108 108 Miscellanous 2005 ture typical of a one year old bird is the whitish triangular mark on its back. The flight silhouette reveals wide wings with rounded ends and a relatively rounded tail. The difference between a 2 year old and a 3 year old Bearded Vulture is not very marked; only the face turns lighter in the third year and thus appears white. The bird's general appearance is more flecked because of the mixture of feathers from the first and second plumages, and also due to the different age of the feathers. In this period, feathers from the juvenile plumage which have been bleached by the weather can still be seen. Moreover, old feathers of the second plumage are visible beside the recently moulted brown second plumage feathers without white tips. The feature which most clearly differentiates 2 year old birds from 3 year olds is the flight silhouette. In the third year there are approximately the same number of flight feathers from the first plumage as from the second plumage (especially in the secondaries) leading the wings to having irregularly shaped edges. This occurs because the secondaries of the juvenile plumage are quite a bit longer and more pointed than those of the second plumage. In general, during the second year the iris becomes yellow and the sclera turns red. The face becomes paler and thus adopts a greyish appearance, whilst the occiput and neck continue to be covered in black feathers. When the first moult begins the bird has a flecked appearance. With time, the breast band becomes gradually narrower and the triangular mark becomes more diffuse with the appearance of feathers flecked with beige to dark brownafter the bird's third year, feathers of the adult plumage start to appear. Thus, in the fourth year the occiput and neck are black with some scattered white feathers, whilst in the fifth year they are white with some black feathers. In the fourth year, the face is already completely white. White feathers begin to appear on the breast, belly and trousers, and the typically lanceolate feathers of the adult plumage appear on the wing-coverts. The triangular mark is no longer visible and, after the fourth year, the edges of the wings on longer appear irregular. During the sixth year the head becomes totally white, with brownish-black fathers appearing around the breast band area. Many 5.5 year old individuals already have a more or less complete adult plumage. It now has the flight silhouette typical of an adult bird, with narrow pointed wings and a wedge-shaped tail. Given that the start, the duration and the speed of the moult process in the different parts of the body vary from one individual to the next, age determination should not be based on one single feature. Only a combination of all the features allows the age to be determined with some degree of accuracy. Hubertus 2, BG 446 Photos: E. Haslacher, Austria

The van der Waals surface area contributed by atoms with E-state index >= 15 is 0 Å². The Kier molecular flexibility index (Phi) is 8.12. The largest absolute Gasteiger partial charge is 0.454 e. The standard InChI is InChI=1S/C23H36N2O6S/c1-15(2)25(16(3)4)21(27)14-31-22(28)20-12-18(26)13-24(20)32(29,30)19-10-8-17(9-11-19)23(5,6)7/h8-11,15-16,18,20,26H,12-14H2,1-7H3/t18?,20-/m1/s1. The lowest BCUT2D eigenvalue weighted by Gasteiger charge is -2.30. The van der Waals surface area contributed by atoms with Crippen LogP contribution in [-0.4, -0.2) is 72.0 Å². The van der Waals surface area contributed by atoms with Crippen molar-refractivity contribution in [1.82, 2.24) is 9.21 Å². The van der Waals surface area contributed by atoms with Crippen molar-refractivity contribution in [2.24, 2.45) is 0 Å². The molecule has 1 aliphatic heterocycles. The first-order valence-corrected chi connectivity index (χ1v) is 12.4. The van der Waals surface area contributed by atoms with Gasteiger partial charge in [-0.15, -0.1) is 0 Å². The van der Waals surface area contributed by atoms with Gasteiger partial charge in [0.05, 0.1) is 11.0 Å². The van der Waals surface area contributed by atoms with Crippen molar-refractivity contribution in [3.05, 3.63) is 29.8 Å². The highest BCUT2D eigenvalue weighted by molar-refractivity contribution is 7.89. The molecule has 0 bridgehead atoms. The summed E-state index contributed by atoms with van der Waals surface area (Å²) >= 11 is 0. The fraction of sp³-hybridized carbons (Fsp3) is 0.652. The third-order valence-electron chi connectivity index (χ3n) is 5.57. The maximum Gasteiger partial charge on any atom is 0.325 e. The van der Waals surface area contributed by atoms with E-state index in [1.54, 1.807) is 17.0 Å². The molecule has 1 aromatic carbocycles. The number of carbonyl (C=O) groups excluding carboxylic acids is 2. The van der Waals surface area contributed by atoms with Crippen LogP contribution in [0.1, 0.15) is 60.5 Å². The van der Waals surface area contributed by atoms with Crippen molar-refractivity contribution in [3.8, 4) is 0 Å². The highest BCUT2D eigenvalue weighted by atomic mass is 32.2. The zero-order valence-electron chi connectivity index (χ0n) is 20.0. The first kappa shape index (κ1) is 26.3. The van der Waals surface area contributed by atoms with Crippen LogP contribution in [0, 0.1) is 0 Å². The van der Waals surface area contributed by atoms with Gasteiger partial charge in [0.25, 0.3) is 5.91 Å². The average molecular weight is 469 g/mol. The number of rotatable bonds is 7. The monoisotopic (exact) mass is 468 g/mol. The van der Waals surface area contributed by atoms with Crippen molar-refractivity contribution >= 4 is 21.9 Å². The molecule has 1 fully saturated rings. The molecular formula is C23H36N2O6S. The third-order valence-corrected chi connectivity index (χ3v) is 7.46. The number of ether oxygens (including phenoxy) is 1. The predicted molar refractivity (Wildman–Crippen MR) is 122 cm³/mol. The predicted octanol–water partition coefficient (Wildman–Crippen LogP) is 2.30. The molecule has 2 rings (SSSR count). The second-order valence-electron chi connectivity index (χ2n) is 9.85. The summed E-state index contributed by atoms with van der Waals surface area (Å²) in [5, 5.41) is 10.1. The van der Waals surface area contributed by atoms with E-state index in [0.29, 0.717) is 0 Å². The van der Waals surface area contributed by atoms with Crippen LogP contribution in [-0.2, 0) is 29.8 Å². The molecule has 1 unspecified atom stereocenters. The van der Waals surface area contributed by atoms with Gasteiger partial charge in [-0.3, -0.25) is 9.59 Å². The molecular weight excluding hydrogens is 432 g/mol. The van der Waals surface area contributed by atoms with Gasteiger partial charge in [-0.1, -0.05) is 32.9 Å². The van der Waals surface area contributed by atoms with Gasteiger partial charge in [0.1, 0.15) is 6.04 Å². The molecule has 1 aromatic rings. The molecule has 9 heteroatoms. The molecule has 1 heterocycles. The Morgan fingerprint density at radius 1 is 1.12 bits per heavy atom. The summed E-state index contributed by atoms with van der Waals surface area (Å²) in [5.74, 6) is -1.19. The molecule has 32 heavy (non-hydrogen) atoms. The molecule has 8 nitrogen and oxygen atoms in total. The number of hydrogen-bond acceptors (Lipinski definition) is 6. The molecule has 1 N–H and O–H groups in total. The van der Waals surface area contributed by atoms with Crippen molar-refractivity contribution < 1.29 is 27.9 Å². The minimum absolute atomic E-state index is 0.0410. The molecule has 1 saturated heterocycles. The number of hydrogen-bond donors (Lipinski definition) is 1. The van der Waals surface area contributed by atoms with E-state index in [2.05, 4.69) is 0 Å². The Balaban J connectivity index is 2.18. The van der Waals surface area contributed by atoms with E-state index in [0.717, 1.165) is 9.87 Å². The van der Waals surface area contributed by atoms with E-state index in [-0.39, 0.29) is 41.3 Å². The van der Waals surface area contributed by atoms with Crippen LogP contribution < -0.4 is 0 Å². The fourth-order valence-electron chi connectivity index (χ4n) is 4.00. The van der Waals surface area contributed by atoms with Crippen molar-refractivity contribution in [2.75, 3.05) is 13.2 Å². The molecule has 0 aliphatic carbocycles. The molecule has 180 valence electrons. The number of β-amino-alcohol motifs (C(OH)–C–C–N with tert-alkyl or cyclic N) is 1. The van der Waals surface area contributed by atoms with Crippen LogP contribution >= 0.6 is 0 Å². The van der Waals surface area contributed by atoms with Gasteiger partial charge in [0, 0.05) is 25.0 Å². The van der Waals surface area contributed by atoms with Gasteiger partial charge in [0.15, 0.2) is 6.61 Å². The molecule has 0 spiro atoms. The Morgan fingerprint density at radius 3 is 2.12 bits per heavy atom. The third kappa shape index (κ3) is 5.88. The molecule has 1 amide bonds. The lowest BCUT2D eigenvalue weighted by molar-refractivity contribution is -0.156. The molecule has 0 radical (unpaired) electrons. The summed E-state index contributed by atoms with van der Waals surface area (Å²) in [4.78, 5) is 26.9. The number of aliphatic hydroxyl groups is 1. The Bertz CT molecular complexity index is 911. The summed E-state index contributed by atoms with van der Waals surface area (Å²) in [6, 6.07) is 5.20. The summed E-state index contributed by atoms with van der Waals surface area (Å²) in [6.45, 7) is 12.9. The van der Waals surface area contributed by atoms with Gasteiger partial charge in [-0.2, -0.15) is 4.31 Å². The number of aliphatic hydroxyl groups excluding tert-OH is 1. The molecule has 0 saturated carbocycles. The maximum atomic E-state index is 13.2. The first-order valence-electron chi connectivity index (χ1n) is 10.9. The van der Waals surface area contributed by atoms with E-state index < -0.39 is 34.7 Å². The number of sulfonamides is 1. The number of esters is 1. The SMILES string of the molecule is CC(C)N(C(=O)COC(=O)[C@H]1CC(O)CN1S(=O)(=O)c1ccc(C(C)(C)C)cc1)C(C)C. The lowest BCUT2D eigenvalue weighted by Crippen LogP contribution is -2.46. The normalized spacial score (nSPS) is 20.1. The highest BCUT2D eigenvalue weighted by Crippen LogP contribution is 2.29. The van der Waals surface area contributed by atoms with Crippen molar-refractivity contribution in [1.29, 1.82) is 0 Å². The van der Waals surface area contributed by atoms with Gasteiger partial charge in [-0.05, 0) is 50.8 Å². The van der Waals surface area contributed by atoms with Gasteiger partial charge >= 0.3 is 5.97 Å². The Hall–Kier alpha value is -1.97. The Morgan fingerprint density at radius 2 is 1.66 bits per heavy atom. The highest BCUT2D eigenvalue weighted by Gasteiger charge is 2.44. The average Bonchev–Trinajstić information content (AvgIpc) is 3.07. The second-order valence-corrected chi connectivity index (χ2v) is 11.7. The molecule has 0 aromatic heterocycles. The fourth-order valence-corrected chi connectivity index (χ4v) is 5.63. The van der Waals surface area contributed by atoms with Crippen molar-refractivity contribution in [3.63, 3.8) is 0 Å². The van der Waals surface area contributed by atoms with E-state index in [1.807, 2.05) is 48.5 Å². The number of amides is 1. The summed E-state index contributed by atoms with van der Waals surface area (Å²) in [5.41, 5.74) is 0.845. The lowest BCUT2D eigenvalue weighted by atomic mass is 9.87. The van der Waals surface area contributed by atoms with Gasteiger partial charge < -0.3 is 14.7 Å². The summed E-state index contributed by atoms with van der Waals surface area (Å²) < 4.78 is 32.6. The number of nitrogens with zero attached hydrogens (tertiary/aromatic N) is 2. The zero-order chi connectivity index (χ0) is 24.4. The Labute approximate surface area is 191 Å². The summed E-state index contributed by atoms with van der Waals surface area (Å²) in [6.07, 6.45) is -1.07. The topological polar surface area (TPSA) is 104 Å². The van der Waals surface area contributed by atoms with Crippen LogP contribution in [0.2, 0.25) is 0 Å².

109 2005 Miscellaneous 109 Annual Report of the Breeding Centre Naturund Tierpark Goldau, Switzerland, 2005 by Martin Wehrle * BG x BG One egg on 5th of January 2005, which hatched after natural breeding on the 27th of February Hatching took 48 hours and was incomplete. The skin of the egg dried out before the chick hatched completely. Artificial removing of the skin was successful and the nestling grew up to a very strong bird. Five days before releasing a satellite transmitter was fixed on the young bird. Offspring Folio BG 463 (female) was released in Zernez on 11th of June BG x BG The pair had one egg on 8th of January The egg was infertile and the birds were brooding until 21st of March BG x BG The pair had one egg on 25th of January The egg was infertile but they continued brooding until 25th of March Soaring to Extincton: The population status of the Bearded vulture, Gypaetus barbatus meridionalis, in southern Africa by Sonja Krüger **, Douglas van Zyl** & Alfonso Godhino *** INTRODUCTION The Bearded vulture (Gypaetus barbatus meridionalis) in southern Africa has suffered a strong decline in 19th and 20th Centuries in both numbers and range (BROOKES, 1984). The species is currently listed as endangered in southern Africa due to its small and declining population size and the threats to the species (BARNES, 2000). The Bearded vulture has lost 38% of its former breeding range and is now restricted to a breeding range of approximately km 2 within the Maloti-Drakensberg mountains of South Africa and Lesotho (BROWN, 1991; BROWN, 1997). CAPE GRIFFON VULTURE (Gyps coprotheres) flying. Several colonies were found during the survey but a population decline was detected too with respect to previous works. Photo: CH. VAN ROYEN, South Africa Detailed research into the biology, population dynamics, distribution and feeding ecology of the Bearded vulture was undertaken by C. J. BROWN in the early 1980s. Since then, no further research or monitoring was undertaken until 2000 when Ezemvelo KwaZulu-Natal Wildlife (EKZNW) initiated * Natur- und Tierpark Goldau am Rigi, Postfach 161, CH-6410 Goldau, Switzerland, ** Ezemvelo KwaZulu-Natal Wildlife, P.O. Box 13053, Cascades, 3202, South Africa. *** Cristo del Gallo, Úbeda (Jaén). Spain.